General Information:
About Us:
CU Boulder Webpages:

    Contact Information:

    Stephen ("Steve") J. Mojzsis

    Professor of Geology
    Director, Collaborative for Research in Origins (CRiO)
    Chair, Arts & Sciences Council
    Department of Geological Sciences
    University of Colorado at Boulder
    2200 Colorado Avenue
    Boulder, Co. 80309-0399
    office: 303-492-5014
    lab: 303-735-5021
    fax: 303-492-2606

    NEWS:

    --> The mid-term meeting of CRiO will take place in October in Boulder at the St. Julien Hotel and Conference Center.
    --> Congratulations to Mike Zawaski (Ph.D. student in our group) who was awarded a Center for the Study of Origins Fellowship. Excellent news!
    --> Our manuscript on the thermal and geochemical consequences of shallow-angle accretion of a Mars-sized impactor is now in revisions.
    --> A recent paper on the Cool and Distant Formation of Mars was highlighted in Science News.

    SOME OF OUR RECENT WORK (be sure to check for frequent updates):

  • The cool and distant formation of Mars Mars’ formation requires a specific dynamical pathway, while this is less valid for Earth and Venus. We predict that Mars’ volatile budget is most likely different from Earth’s and that Venus formed close enough to our planet that it is expected to have a nearly identical composition from common building blocks.
  • A colossal impact enriched Mars' mantle with noble metals We show that Mars’ late accretion budget also requires a colossal impact, a plausible visible remnant of which is the emispheric dichotomy. The addition of sufficient HSEs to the Martian mantle entails an impactor of at least 1200 km in diameter to have struck Mars before ~4430 Ma, by which time crust formation was well underway. Thus, the dichotomy could be one of the oldest geophysical features of the Martian crust. Ejected debris could be the source material for its satellites.
  • Evaluating an impact origin for Mercury's high-magnesium region We find that an ~3000 km diameter impact basin easily exhumes Mg-rich mantle material but that the amount of subsequent modification required to hide basin structure is incompatible with the strength of the geochemical anomaly, which is also present in maps of Gamma Ray and Neutron Spectrometer data. Consequently, the high-Mg region is more likely to be the product of high-temperature volcanism sourced from a chemically heterogeneous mantle than the remains of a large impact event.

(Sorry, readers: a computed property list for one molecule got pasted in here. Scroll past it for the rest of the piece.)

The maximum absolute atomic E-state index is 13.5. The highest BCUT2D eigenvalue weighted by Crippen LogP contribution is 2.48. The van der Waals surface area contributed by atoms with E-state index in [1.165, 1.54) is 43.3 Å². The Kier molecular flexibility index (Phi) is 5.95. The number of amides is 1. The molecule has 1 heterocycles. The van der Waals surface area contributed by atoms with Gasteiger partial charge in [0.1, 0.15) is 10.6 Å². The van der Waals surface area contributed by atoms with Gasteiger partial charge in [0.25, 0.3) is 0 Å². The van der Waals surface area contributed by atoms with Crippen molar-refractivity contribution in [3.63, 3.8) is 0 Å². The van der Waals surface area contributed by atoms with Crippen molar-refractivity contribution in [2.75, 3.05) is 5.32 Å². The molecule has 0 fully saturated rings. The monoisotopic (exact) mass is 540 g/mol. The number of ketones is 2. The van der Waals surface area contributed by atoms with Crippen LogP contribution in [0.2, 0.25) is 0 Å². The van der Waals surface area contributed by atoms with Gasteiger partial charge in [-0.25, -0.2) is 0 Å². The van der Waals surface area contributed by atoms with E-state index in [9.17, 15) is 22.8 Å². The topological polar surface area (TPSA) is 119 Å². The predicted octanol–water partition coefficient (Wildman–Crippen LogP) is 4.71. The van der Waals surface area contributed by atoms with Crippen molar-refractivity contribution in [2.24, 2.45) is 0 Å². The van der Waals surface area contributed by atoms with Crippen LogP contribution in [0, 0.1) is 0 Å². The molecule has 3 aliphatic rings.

• COURSES OFFERED:

    GEOL 1020: Introduction to Geology 1 (some years)
    GEOL 1020: Historical Geology & Earth System History (next offered, Fall 2018)
    ASTR/GEOL 2040: Search for Life in the Universe (next offered, Spring 2018)
    GEOL 4500: Critical Thinking in Earth Sciences: Origin of Life (some years)
    GEOL 4130: Introduction to Planetary Field Geology (next offered Maymester, 2018)
    GEOL 4700/5700: Archean and Proterozoic Geology (some years)
    GEOL 4330/5330: Cosmochemistry (next offered, Spring 2019)
    ASTR/ATOC/GEOL 5835: Planetary Seminar (some years)
    GEOL 5700: Special Topics: Geobiology (this course is being remade, and will likely be led by Prof. Seb Kopf, and co-taught by me along with Profs. Wing and Templeton)
    ASTR/GEOL 5130: Planetary Field Geology (next offered Spring, 2018 on the Big Island of Hawai'i)
    ASTR/GEOL 5800 Planetary Surfaces & Interiors (some years)
    ASTR/ATOC/GEOL 5830: Geology, Age and Origin of the Moon (some years)


[Ukalik site, September 2014]

University of Colorado at Boulder
University of Colorado at Boulder

Department of Geological Sciences, University of Colorado
Department of Geological Sciences

Graduate Program in Planetary Sciences
Graduate Program in Planetary Sciences within the Department of Astrophysical and Planetary Sciences

The Center for Astrobiology at the University of Colorado
The Center for Astrobiology

Laboratory for Atmospheric and Space Physics at the University of Colorado
Laboratory for Atmospheric and Space Physics

CU Geophysics Program
Geophysics Program